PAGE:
As my grandmother and the folks who raised me in Lincolnville, SC would say, “these are troubling times.” These are the days that speak not only to our faith, but to the detail threads that make up the fabric of our personal beliefs. Do we believe the coronavirus is a man-made virus designed in a lab to kill off elderly folk around the world? Do we believe this is yet another attempt to kill Black people globally? Perhaps, this is a virus sent directly to earth from Big Daddy God, who is sitting up in heaven, sick, tired and mad with his children? Or perhaps just mad with those who get infected with the virus?
I am being bombarded with calls from my friends and family who want me to join them in conspiracy conversations about where, why, when, how this coronavirus landed in America on top of us. My response is always the same, “I do not know about any of this, all I know is there are things we MUST do NOW:
- Hold on to your faith in God that the inhabitants of planet earth will survive this global pandemic regardless of race, creed, color, sexual orientation, religion, geographic location, etc.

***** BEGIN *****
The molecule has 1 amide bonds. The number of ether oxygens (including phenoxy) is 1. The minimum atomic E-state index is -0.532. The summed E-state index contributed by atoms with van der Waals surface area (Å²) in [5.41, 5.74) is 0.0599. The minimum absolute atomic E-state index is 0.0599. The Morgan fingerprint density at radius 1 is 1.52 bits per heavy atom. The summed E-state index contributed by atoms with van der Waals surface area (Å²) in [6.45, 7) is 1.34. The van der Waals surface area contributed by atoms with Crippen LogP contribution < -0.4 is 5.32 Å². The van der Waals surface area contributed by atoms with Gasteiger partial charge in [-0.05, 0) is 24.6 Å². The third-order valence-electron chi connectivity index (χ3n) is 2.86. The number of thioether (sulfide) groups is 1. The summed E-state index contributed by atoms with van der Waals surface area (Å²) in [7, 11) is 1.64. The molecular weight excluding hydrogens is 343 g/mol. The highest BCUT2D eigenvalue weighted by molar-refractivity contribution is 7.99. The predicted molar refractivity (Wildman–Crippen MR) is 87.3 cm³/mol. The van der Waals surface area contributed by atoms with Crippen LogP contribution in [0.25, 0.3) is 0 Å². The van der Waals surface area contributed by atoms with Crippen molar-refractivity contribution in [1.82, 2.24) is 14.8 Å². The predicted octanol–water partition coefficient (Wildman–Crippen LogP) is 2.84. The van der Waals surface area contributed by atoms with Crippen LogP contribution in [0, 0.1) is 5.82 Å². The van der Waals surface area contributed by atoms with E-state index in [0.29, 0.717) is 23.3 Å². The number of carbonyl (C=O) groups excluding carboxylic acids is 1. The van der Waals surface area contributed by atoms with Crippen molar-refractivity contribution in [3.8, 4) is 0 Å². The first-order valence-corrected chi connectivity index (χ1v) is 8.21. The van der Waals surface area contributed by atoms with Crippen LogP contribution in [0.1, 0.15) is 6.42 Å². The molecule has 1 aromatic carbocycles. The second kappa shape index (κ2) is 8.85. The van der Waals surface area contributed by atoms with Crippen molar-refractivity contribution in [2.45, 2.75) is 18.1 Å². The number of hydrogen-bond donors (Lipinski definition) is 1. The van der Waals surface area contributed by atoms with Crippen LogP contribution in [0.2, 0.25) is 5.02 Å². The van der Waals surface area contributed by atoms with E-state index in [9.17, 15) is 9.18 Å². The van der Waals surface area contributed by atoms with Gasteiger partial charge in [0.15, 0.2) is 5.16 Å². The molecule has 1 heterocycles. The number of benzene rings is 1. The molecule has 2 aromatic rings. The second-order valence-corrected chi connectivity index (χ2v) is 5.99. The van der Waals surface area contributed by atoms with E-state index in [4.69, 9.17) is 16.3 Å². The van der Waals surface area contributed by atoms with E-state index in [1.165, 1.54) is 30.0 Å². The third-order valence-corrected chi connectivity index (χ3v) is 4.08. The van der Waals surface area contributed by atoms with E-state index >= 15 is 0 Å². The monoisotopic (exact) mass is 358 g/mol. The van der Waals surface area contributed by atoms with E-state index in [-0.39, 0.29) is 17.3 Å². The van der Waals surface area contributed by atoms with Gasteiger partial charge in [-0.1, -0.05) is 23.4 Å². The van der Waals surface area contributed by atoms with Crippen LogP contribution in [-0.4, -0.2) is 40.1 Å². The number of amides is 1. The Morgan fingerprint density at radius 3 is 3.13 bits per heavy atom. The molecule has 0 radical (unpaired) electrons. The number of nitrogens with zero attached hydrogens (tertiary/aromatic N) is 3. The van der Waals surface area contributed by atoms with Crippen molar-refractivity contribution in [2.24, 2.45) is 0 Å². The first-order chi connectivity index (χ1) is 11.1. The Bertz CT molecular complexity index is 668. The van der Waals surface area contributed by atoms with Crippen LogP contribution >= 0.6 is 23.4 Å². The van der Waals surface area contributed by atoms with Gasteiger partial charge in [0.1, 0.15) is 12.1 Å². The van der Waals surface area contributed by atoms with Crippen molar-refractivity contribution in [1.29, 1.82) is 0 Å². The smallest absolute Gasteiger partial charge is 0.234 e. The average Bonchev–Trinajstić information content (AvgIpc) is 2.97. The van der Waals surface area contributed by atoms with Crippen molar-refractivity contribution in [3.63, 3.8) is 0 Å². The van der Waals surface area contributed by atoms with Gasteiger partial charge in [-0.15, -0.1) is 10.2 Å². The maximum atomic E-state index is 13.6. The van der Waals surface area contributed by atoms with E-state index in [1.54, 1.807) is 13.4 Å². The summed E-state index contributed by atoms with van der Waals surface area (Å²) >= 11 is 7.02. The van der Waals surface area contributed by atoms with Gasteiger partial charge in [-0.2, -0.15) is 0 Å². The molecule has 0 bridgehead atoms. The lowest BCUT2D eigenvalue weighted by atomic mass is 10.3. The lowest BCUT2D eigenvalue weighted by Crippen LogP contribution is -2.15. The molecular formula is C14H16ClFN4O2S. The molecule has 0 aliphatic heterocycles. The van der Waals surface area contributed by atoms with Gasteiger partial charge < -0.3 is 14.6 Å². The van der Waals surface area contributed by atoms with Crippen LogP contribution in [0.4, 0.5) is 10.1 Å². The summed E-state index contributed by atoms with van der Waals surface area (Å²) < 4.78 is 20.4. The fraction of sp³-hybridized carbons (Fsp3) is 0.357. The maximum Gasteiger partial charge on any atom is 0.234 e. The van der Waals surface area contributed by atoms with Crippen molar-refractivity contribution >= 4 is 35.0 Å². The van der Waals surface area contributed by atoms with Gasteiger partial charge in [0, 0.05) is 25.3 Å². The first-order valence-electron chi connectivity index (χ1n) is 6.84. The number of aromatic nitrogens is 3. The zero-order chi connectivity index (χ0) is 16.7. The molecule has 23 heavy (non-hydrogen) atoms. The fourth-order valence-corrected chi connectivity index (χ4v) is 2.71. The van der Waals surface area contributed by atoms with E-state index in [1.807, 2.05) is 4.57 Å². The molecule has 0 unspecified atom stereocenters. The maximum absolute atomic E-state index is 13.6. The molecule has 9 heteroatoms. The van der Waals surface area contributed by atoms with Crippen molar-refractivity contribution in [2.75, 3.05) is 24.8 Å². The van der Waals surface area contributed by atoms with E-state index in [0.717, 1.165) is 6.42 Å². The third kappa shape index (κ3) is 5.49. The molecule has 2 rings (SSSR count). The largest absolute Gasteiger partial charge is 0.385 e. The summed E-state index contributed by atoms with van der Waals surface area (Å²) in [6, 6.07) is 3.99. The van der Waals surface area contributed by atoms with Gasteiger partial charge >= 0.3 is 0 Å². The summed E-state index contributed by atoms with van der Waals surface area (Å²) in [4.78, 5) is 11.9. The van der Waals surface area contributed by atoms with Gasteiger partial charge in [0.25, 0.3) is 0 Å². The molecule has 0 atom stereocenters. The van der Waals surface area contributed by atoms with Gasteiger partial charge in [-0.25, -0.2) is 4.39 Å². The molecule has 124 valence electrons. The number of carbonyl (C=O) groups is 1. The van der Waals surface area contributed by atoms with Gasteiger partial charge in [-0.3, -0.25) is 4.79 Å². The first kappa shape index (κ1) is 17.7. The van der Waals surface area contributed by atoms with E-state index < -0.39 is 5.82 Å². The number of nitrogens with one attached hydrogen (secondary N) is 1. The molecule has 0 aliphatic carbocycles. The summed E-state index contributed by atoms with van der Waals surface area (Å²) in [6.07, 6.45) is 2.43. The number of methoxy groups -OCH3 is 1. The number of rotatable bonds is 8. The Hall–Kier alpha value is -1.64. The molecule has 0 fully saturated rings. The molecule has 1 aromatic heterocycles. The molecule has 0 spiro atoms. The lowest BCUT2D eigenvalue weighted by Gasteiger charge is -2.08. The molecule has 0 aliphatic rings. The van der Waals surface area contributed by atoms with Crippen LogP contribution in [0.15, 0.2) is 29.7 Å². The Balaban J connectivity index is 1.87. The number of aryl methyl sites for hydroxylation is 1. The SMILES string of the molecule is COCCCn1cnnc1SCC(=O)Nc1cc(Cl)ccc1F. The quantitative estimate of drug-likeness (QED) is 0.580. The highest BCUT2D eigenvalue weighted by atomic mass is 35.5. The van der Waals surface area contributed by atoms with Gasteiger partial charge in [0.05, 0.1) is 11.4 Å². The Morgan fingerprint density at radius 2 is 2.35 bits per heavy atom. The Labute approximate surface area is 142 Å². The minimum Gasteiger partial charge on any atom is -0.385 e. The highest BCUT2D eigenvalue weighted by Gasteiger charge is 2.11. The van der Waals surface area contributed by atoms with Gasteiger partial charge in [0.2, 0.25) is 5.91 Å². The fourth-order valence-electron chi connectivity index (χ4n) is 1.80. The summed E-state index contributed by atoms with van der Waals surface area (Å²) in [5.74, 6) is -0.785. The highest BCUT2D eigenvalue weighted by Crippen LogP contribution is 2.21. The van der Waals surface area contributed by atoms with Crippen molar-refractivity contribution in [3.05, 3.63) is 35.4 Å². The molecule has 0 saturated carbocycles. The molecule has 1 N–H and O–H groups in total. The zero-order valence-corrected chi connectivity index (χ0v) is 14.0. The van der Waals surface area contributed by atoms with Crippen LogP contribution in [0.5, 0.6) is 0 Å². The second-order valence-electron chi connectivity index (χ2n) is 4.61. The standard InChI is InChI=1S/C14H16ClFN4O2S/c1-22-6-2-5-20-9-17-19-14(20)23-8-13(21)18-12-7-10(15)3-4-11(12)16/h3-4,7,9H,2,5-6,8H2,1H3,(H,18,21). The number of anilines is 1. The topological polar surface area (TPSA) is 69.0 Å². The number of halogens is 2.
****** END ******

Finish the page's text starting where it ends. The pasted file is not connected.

- Listen to scientific facts and take appropriate actions
- Do not think and act against sound scientific facts in order to prove your Black skin protects you from the virus
- Choose who you will have conversations with and what you will and will not talk about
- Guard your mind, heart and soul
- Stay at home and take care of you and your family
- Make sure the elderly, children and those who need us most are safe and have what they need
- Be kind to each other: Love your neighbor as you love yourself
- Do all that you can to support our health care professionals and first responders, including those who work in grocery stores, truck drivers and others who deliver food and goods, sanitation workers, law enforcers, those who are providing us with our essential goods, etc.